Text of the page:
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PSA: Time to remove the overrides [Nexus Newsletter #76]

Plus digital readiness, defining the IDL, and the new Brick Consortium

Hey friends,

Let's start this week's newsletter with a public service announcement:

If you've overridden your building's ventilation control sequences to mitigate the risk of COVID-19, it's (probably) time to release those overrides.

You're (most likely) wasting energy, increasing operational costs, and having a negligible impact on occupant safety.

In April, at our monthly members-only Zoom gathering, indoor air quality (IAQ) expert Aaron Lapsley gave an excellent presentation on a data-driven approach to IAQ.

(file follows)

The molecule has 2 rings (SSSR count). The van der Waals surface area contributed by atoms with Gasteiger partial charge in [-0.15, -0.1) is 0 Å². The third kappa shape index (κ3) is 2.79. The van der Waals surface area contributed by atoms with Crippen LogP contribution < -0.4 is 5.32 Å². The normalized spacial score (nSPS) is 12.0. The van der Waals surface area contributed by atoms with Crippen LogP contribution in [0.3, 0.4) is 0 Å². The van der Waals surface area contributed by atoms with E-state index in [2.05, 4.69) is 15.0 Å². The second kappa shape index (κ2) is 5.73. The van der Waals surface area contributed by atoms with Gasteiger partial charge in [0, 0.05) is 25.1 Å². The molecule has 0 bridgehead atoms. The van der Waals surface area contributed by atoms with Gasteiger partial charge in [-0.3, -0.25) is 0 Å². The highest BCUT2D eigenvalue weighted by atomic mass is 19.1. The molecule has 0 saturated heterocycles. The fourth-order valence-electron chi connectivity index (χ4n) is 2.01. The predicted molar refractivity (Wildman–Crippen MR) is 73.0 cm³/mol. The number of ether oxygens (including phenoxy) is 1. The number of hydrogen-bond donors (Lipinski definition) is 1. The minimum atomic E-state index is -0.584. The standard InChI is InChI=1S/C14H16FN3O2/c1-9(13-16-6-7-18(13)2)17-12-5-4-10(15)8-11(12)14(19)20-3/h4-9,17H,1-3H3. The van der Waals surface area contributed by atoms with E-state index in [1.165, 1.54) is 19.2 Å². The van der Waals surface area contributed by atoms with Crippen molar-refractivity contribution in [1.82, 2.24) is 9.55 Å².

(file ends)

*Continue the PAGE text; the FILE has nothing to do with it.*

The highlight for me was some of the results coming out of studies by a company called SafeTraces. They've developed the technology to safely mimic how a pathogen travels through a building so it can be tested.

So what does the data say? As Aaron said on LinkedIn:

"Increased filtration and outside air levels are great for indoor air... BUT they are unlikely to make your building less risky for pathogen transmission, i.e. they are very unlikely to move the needle on people getting other people sick indoors.

Pathogen transmission risk is vastly more concentrated at the room level than via recirculation of air from central (or even fairly localized) air handlers."

That's because 99.99% of simulated pathogens don't make it back to the AHU from the human that sneezed or talked them into a room.

The CDC's and ASHRAE's guidance recommending building operators to throw their outside air dampers wide open was based on an understandably conservative assessment of the available science at the time.

But that time has passed, my friends.

It's time for all of you building operators out there to remove the overrides on the OA dampers and demand-controlled ventilation sequences.

What do you think?